Words: Anna van der Zwaluw
Almost a year on from the first national lockdown, it seems that the end of these ‘unprecedented times’ is finally within reach. Vaccines are being rolled out across the country in their millions.
To date (21/2/21), the UK has delivered almost 18 million doses of vaccine nationwide. The government met their target to vaccinate the 15 million most vulnerable people with their first dose on February 15th.
The vaccinations may be one of the government plans that actually places the UK highly in the global rankings for responses to the Covid-19 pandemic.
In terms of doses per 100,000 people in the population, the UK is also near the top. At 24.76 vaccines per 100,000, we are not far behind the Cayman Islands (27.96), followed by United Arab Emirates (56.84), Seychelles (62.84), Israel (78.78), and topped by Gibraltar (87.04). Of course, all these countries have significantly smaller populations. Therefore, statistics of this nature cannot be taken at face value.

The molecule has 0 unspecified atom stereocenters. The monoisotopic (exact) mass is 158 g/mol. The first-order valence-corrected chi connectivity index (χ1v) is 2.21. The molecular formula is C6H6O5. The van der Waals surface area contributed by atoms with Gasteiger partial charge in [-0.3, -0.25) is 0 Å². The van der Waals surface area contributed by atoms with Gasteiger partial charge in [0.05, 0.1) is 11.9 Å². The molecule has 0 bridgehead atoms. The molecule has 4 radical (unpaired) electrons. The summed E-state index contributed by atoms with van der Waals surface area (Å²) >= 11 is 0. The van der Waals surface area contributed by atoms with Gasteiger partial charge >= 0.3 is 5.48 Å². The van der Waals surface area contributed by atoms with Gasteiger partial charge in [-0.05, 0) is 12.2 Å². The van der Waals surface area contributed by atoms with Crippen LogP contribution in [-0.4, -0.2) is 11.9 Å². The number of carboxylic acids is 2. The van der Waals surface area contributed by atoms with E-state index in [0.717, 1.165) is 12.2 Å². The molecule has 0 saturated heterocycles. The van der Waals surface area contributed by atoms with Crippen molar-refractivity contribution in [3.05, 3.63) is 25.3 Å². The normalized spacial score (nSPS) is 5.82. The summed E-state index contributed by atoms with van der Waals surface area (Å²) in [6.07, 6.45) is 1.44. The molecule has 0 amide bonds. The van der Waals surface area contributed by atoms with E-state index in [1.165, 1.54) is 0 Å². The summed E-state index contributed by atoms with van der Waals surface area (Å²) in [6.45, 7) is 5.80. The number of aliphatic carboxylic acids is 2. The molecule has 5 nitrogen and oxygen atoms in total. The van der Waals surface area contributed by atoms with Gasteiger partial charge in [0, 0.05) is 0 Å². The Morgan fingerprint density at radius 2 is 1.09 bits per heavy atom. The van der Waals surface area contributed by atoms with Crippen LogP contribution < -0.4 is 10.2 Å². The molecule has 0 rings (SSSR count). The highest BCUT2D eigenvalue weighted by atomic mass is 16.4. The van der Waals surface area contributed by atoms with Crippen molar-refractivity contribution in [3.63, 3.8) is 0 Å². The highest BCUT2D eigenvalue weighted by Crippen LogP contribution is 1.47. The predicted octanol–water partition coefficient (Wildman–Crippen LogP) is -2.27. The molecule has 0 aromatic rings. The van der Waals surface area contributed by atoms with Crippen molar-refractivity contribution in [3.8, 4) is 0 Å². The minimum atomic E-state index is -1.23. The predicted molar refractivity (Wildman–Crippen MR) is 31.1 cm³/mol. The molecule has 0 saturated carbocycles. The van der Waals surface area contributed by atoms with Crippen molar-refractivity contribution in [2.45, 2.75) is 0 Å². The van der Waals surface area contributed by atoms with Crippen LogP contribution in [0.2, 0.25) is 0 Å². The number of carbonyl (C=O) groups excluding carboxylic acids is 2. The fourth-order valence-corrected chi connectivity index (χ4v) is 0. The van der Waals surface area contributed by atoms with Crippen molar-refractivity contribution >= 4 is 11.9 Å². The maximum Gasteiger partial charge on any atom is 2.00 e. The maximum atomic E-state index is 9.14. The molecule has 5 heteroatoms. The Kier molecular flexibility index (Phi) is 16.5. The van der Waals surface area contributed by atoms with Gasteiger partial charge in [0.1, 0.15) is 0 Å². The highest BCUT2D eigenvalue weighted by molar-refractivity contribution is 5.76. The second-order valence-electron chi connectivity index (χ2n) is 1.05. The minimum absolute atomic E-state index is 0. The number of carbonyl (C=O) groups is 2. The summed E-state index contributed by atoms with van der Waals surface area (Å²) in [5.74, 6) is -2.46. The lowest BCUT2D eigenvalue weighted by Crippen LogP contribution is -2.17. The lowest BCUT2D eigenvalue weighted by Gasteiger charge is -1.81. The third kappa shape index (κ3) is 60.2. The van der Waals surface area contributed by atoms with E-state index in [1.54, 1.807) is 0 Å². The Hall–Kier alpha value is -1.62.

The UK is also striding ahead of most of Europe. The most vaccines have been delivered by Germany at only 4.87M. The EU commission negotiated lower prices, higher accountability for drug makers, and enough doses for everyone at the expense of a speedy start to beginning vaccinations. This in turn explains the lower numbers. Perhaps this is one of the first alleged benefits of having left the EU in 2020.
Which vaccines are available?
Currently 3 different vaccines have been approved and are being rolled out across the country. A Pfizer-BioNTech, an Oxford-AstraZeneca, and a Moderna vaccine.
Several other vaccines are already in use in other countries, including the Sputnik V vaccine in Russia. Two other vaccines by Novovax and Janssen are also currently pending approval in the UK. The Janssen vaccine seems particularly promising if approved, as it only requires 1 dose.
However, some concerns have arisen. The UK government ordered the second doses of the vaccine to be delivered up to twelve weeks after the first, rather than within a few weeks, as originally tested and recommended in the vaccine trials. This decision was made in order to prioritise administration of a first dose to as many people as possible. However, this could be at the expense of efficacy (how much protection the vaccine provides against the virus if caught).